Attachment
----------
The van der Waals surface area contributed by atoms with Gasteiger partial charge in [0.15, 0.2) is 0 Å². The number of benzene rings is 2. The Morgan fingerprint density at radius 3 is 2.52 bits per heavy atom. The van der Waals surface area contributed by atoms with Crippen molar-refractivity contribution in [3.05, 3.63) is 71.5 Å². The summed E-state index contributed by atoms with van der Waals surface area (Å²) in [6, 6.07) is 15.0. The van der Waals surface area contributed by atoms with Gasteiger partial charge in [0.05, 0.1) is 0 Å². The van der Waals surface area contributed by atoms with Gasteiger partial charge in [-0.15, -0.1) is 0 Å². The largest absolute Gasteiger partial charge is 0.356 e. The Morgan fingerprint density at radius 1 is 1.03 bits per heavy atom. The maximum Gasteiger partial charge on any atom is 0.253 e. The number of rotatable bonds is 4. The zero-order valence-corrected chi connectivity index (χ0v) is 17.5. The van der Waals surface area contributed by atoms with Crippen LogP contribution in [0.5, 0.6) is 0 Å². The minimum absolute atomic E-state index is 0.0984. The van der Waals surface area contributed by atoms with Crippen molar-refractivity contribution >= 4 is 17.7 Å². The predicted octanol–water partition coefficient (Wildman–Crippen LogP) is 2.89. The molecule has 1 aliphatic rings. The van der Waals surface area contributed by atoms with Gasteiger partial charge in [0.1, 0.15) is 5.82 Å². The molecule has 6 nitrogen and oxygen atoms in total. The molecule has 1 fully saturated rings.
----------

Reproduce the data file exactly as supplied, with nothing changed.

The van der Waals surface area contributed by atoms with Gasteiger partial charge in [0.15, 0.2) is 0 Å². The number of benzene rings is 2. The Morgan fingerprint density at radius 3 is 2.52 bits per heavy atom. The van der Waals surface area contributed by atoms with Crippen molar-refractivity contribution in [3.05, 3.63) is 71.5 Å². The summed E-state index contributed by atoms with van der Waals surface area (Å²) in [6, 6.07) is 15.0. The van der Waals surface area contributed by atoms with Gasteiger partial charge in [0.05, 0.1) is 0 Å². The van der Waals surface area contributed by atoms with Gasteiger partial charge in [-0.15, -0.1) is 0 Å². The largest absolute Gasteiger partial charge is 0.356 e. The Morgan fingerprint density at radius 1 is 1.03 bits per heavy atom. The maximum Gasteiger partial charge on any atom is 0.253 e. The number of rotatable bonds is 4. The zero-order valence-corrected chi connectivity index (χ0v) is 17.5. The van der Waals surface area contributed by atoms with Crippen LogP contribution in [0.5, 0.6) is 0 Å². The minimum absolute atomic E-state index is 0.0984. The van der Waals surface area contributed by atoms with Crippen molar-refractivity contribution >= 4 is 17.7 Å². The predicted octanol–water partition coefficient (Wildman–Crippen LogP) is 2.89. The molecule has 1 aliphatic rings. The van der Waals surface area contributed by atoms with Gasteiger partial charge in [0.1, 0.15) is 5.82 Å². The molecule has 6 nitrogen and oxygen atoms in total. The molecule has 1 fully saturated rings.